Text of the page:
Cordi said Airbnb reached out to the DC government about three months ago to start working out the details. The company’s action wasn’t all that unusual, he said.

“It’s routine business for us to be contacted by taxpayers if they feel they have an obligation to collect or pay DC taxes,” Cordi said. “It happens every day.”

When it happens, the company and the government typically work out the tax rate and whether or not the company owes anything in back taxes for previous operations. Cordi wouldn’t comment on whether or not Airbnb paid back taxes and if so, how much. It’s “part of the negotiation,” he said.

See other articles related to: airbnb taxes, airbnb dc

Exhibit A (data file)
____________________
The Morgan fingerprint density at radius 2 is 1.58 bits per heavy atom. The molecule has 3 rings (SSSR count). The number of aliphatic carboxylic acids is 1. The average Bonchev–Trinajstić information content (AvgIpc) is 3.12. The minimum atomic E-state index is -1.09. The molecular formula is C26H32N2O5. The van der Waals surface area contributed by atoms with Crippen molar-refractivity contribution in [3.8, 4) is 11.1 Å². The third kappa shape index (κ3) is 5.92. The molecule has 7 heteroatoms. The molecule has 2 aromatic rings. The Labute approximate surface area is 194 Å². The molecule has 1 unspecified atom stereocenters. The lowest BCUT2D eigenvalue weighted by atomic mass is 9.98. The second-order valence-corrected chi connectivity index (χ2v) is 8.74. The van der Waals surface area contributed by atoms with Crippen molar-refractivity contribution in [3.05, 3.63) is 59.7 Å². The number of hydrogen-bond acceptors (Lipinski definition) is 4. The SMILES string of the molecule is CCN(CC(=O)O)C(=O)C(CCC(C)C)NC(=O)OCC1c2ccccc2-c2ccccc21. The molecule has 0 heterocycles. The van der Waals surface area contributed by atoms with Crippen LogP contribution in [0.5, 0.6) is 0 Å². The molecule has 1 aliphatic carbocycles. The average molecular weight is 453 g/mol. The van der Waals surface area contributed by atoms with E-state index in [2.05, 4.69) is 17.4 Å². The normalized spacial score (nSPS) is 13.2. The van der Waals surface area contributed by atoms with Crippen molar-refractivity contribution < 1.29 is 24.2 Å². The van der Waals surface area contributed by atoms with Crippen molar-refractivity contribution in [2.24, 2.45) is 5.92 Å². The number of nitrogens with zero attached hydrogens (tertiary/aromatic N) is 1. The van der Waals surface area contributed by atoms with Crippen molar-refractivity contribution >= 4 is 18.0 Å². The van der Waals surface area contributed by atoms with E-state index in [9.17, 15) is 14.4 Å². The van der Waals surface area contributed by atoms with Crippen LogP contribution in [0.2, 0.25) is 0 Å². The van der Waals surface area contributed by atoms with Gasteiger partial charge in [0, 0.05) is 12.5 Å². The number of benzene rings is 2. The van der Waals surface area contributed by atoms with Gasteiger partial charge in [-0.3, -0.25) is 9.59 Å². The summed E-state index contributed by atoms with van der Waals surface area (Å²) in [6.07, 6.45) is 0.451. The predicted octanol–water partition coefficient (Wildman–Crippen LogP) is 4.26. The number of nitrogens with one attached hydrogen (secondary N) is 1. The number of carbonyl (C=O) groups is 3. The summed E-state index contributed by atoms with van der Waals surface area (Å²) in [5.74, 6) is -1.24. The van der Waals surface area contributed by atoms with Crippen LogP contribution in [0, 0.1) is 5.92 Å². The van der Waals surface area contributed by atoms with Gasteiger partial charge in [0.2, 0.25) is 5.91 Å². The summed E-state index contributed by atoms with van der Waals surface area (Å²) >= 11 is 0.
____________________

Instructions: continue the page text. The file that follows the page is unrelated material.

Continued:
This article originally published at https://dc.urbanturf.com/articles/blog/airbnb_makes_good_on_taxes_with_the_dc_government/9483

1 Comment

  1. ghielder@gmail.com said at 5:06 pm on Wednesday February 4, 2015:
    I wonder if AirBnB is trying to obey this part of law to see if they can get away with breaking the rest of the law? Or, are they going to do something about the fact that most hosts are not operating with the appropriate licenses and permits? And I'd really like to know what they're going to do about the illegal hotels that are reducing the availability of housing and driving up housing costs. If these guys are going to be serious about operating above board, they're going to have to do something about the loss of affordable housing.

DC Real Estate Guides